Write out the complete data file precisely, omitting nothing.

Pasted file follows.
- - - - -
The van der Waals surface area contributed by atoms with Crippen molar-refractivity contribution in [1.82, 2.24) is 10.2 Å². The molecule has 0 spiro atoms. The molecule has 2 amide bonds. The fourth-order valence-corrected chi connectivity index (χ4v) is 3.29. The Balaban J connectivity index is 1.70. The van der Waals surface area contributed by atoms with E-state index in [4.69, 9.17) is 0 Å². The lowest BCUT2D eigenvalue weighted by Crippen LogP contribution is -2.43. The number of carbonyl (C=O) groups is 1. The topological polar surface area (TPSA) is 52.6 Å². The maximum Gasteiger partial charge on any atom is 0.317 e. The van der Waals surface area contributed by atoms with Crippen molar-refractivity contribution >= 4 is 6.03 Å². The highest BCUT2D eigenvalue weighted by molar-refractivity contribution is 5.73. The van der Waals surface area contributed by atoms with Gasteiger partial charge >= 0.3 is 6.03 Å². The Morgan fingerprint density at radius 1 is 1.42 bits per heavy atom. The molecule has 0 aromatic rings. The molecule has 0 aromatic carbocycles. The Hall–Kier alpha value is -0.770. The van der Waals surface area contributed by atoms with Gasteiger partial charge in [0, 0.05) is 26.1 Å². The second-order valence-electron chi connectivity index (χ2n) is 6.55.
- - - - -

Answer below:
The van der Waals surface area contributed by atoms with Crippen molar-refractivity contribution in [1.82, 2.24) is 10.2 Å². The molecule has 0 spiro atoms. The molecule has 2 amide bonds. The fourth-order valence-corrected chi connectivity index (χ4v) is 3.29. The Balaban J connectivity index is 1.70. The van der Waals surface area contributed by atoms with E-state index in [4.69, 9.17) is 0 Å². The lowest BCUT2D eigenvalue weighted by Crippen LogP contribution is -2.43. The number of carbonyl (C=O) groups is 1. The topological polar surface area (TPSA) is 52.6 Å². The maximum Gasteiger partial charge on any atom is 0.317 e. The van der Waals surface area contributed by atoms with Crippen molar-refractivity contribution >= 4 is 6.03 Å². The highest BCUT2D eigenvalue weighted by molar-refractivity contribution is 5.73. The van der Waals surface area contributed by atoms with Gasteiger partial charge >= 0.3 is 6.03 Å². The Morgan fingerprint density at radius 1 is 1.42 bits per heavy atom. The molecule has 0 aromatic rings. The molecule has 0 aromatic carbocycles. The Hall–Kier alpha value is -0.770. The van der Waals surface area contributed by atoms with Gasteiger partial charge in [0, 0.05) is 26.1 Å². The second-order valence-electron chi connectivity index (χ2n) is 6.55.